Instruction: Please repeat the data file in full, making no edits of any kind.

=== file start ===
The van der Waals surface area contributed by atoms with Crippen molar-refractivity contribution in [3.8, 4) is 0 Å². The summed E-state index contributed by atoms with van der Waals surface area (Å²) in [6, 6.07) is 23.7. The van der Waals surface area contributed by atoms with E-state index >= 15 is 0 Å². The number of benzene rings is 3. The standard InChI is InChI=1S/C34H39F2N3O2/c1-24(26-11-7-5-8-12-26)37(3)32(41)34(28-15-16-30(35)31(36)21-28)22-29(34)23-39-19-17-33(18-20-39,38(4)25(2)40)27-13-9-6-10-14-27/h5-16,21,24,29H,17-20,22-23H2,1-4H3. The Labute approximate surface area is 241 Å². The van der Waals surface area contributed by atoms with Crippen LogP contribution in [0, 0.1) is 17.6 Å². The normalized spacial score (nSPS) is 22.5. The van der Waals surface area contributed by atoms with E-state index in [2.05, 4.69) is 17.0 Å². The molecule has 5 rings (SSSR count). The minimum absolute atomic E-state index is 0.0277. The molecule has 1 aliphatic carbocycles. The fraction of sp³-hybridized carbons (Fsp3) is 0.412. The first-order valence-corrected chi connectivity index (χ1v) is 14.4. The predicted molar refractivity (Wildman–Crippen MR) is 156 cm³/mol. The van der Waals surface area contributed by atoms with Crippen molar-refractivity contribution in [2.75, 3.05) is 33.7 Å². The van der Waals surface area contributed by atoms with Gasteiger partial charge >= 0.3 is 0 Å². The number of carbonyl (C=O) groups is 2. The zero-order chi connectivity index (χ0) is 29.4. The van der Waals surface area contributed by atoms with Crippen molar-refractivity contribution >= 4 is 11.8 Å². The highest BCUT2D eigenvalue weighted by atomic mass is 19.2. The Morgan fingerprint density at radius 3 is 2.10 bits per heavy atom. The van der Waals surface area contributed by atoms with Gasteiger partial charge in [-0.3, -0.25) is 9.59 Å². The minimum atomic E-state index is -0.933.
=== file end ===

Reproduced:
The van der Waals surface area contributed by atoms with Crippen molar-refractivity contribution in [3.8, 4) is 0 Å². The summed E-state index contributed by atoms with van der Waals surface area (Å²) in [6, 6.07) is 23.7. The van der Waals surface area contributed by atoms with E-state index >= 15 is 0 Å². The number of benzene rings is 3. The standard InChI is InChI=1S/C34H39F2N3O2/c1-24(26-11-7-5-8-12-26)37(3)32(41)34(28-15-16-30(35)31(36)21-28)22-29(34)23-39-19-17-33(18-20-39,38(4)25(2)40)27-13-9-6-10-14-27/h5-16,21,24,29H,17-20,22-23H2,1-4H3. The Labute approximate surface area is 241 Å². The van der Waals surface area contributed by atoms with Crippen LogP contribution in [0, 0.1) is 17.6 Å². The normalized spacial score (nSPS) is 22.5. The van der Waals surface area contributed by atoms with E-state index in [2.05, 4.69) is 17.0 Å². The molecule has 5 rings (SSSR count). The minimum absolute atomic E-state index is 0.0277. The molecule has 1 aliphatic carbocycles. The fraction of sp³-hybridized carbons (Fsp3) is 0.412. The first-order valence-corrected chi connectivity index (χ1v) is 14.4. The predicted molar refractivity (Wildman–Crippen MR) is 156 cm³/mol. The van der Waals surface area contributed by atoms with Crippen molar-refractivity contribution in [2.75, 3.05) is 33.7 Å². The van der Waals surface area contributed by atoms with Gasteiger partial charge >= 0.3 is 0 Å². The number of carbonyl (C=O) groups is 2. The zero-order chi connectivity index (χ0) is 29.4. The van der Waals surface area contributed by atoms with Crippen molar-refractivity contribution >= 4 is 11.8 Å². The highest BCUT2D eigenvalue weighted by atomic mass is 19.2. The Morgan fingerprint density at radius 3 is 2.10 bits per heavy atom. The van der Waals surface area contributed by atoms with Gasteiger partial charge in [-0.3, -0.25) is 9.59 Å². The minimum atomic E-state index is -0.933.